BETA-TEST IT FIRST. Nobel Laureate Vernon Smith managed to raise the hackles of California Governor Gray Davis. Here's his brief summary of an incentive problem facing consumers of electric power:
"The typical consumer does not know how much he has purchased and what it will cost him until the end of the month when he gets his bill. If he should go to the trouble of looking at his meter at 3 p.m. on a hot summer day with the air conditioning on high, and the clothes dryer cranking away, he will note that the little monitoring wheels are spinning much faster than when he inspects it at 3 a.m."
And here, a suggestion:
"The nice thing is that technology is already available, or on the near horizon, that can make consumer demand as responsive to prices as consumers choose to make it when exposed to the reality of time-variable supply cost. In turn, a change in the pattern of investment in generator types will be encouraged. The need for peak plants that sit idle for most days of the year will be reduced."
In fact, such pricing methods are in place. Each summer, I sell Commonwealth Edison an option. They credit my electricity bill for $10 in each of June, July, and August. They have placed a switch on my central air conditioner. Should they wish, they can turn off my central air conditioner, and only my central air conditioner, for up to three hours. By turning off central air conditioners, they avoid having to turn on an expensive power plant (or buy on the spot market at a high price.)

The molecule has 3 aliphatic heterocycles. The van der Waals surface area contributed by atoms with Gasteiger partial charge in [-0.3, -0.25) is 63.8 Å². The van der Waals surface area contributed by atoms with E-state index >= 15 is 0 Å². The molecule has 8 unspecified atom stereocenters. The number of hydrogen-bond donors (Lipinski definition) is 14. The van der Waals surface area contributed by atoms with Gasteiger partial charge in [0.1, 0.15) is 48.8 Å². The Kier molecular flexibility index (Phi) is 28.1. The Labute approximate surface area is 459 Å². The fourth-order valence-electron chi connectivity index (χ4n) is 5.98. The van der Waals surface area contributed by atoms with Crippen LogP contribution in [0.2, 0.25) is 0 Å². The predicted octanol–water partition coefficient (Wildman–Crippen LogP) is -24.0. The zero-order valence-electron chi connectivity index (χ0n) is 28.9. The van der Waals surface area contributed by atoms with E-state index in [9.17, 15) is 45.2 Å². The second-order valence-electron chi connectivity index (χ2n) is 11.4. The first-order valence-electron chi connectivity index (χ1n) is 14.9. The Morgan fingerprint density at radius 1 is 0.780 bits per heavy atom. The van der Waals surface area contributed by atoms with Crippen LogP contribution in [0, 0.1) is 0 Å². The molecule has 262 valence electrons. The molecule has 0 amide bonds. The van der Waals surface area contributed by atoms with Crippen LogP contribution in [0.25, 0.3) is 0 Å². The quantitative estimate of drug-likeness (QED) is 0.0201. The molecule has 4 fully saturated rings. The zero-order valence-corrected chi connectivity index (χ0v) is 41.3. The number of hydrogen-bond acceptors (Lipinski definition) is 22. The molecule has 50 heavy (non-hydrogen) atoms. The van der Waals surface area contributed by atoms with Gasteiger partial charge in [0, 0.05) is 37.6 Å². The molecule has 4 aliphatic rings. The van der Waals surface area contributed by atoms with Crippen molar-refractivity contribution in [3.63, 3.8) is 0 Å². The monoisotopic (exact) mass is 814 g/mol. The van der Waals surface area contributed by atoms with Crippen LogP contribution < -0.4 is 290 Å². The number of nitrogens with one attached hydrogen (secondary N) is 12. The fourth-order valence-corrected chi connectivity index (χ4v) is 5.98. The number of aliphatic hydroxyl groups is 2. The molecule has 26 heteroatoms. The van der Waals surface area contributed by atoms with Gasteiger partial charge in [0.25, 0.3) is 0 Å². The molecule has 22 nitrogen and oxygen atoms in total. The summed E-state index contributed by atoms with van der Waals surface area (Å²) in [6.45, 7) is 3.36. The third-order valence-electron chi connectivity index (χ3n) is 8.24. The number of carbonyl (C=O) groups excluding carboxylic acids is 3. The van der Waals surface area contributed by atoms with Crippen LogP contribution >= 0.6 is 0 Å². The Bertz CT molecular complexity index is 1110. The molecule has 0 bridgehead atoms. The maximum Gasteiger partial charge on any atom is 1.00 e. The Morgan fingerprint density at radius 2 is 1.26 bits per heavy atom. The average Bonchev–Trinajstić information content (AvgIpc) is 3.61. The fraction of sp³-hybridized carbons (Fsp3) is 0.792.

The use of time-of-day pricing has lots of applications and analogies. An interesting new variant is a priority price at the amusement park: evidently for $10 a guest at Great America can buy the right to enter a shorter line at up to five rollercoasters. I'm going to have to look more carefully at this, but it suggests incurring the additional transaction costs to sort riders has become worth doing. A few years ago, it was the other way around, it's only people of a certain age who remember what "a real E ticket" used to refer to.